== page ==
6) Steps to ensure effective District Administration.

7) Local Self-Government / Panchayati Raj Institutions.

8) Social Capital, Trust and Participative public service delivery

9) Citizen-centric administration.

10) Promoting e-governance.

11) Issues of Federal Polity.

12) Crisis Management.

13) Public Order.

The Commission was to exclude from its purview the detailed examination of administration of defence, railways, external affairs, security and intelligence, as also subjects such as Centre-state relations, judicial reforms etc. which were already being examined by other bodies.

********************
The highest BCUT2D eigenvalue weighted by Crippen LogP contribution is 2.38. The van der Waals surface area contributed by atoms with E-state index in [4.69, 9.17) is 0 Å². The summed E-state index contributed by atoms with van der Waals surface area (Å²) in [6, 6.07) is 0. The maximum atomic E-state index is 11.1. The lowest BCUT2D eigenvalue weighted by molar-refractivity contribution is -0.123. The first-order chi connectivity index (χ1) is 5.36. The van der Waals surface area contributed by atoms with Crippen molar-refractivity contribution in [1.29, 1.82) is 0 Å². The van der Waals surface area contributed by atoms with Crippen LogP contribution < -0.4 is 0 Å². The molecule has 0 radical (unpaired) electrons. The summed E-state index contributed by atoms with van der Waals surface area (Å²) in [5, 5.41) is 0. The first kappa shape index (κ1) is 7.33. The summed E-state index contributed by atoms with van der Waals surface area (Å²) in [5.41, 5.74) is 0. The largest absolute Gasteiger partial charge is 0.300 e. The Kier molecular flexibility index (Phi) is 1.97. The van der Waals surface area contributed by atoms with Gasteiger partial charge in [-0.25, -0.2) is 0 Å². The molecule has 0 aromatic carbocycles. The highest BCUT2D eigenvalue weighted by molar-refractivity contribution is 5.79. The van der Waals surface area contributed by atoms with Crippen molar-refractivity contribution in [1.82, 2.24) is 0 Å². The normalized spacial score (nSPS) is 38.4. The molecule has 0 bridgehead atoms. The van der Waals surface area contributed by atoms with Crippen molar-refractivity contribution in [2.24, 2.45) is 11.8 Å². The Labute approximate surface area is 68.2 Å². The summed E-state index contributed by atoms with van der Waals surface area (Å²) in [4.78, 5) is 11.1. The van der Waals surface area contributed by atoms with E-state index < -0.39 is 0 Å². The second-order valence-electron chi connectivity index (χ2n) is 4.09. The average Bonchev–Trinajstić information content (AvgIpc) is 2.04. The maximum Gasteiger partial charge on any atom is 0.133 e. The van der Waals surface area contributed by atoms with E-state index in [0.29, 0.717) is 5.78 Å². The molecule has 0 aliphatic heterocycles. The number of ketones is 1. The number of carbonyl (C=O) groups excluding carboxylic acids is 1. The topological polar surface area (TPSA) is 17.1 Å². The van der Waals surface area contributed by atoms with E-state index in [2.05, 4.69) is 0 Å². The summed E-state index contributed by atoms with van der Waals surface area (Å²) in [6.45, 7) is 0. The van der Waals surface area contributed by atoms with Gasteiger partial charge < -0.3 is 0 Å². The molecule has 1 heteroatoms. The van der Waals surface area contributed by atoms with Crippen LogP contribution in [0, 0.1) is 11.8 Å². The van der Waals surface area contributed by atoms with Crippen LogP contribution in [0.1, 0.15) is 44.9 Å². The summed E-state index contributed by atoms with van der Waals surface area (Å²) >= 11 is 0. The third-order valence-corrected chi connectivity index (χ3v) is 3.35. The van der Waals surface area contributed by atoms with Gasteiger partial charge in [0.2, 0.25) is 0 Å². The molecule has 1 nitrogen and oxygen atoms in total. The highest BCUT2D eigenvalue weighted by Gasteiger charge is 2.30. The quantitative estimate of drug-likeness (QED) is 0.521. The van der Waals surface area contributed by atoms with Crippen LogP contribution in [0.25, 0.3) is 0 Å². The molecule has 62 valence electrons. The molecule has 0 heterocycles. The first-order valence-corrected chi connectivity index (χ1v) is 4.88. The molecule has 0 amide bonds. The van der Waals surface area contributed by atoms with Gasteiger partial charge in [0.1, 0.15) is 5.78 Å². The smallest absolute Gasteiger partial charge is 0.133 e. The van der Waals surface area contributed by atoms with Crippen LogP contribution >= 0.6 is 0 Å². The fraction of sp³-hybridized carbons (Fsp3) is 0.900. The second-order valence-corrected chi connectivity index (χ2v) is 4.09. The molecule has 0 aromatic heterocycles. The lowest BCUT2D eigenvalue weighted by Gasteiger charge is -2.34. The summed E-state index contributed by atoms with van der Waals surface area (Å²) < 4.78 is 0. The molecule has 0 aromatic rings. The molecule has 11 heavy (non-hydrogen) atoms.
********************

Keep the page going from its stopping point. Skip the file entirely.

The Commission was, however, be free to take the problems of these sectors into account in recommending re-organisation of the machinery of the Government or of any of its service agencies.

The Commission will devise its own procedures (including for consultations with the State Government as may be considered appropriate by the Commission), and may appoint committees, consultants/advisers to assist it. 

The Commission may take into account the existing material and reports available on the subject and consider building upon the same rather than attempting to address all the issues ab initio. The Ministries and Departments of the Government of India were to furnish such information and documents and provide other assistance as may be required by the Commission. 


The Government of India entrusted the State Governments and all others concerned to extend their fullest cooperation and assistance to the Commission.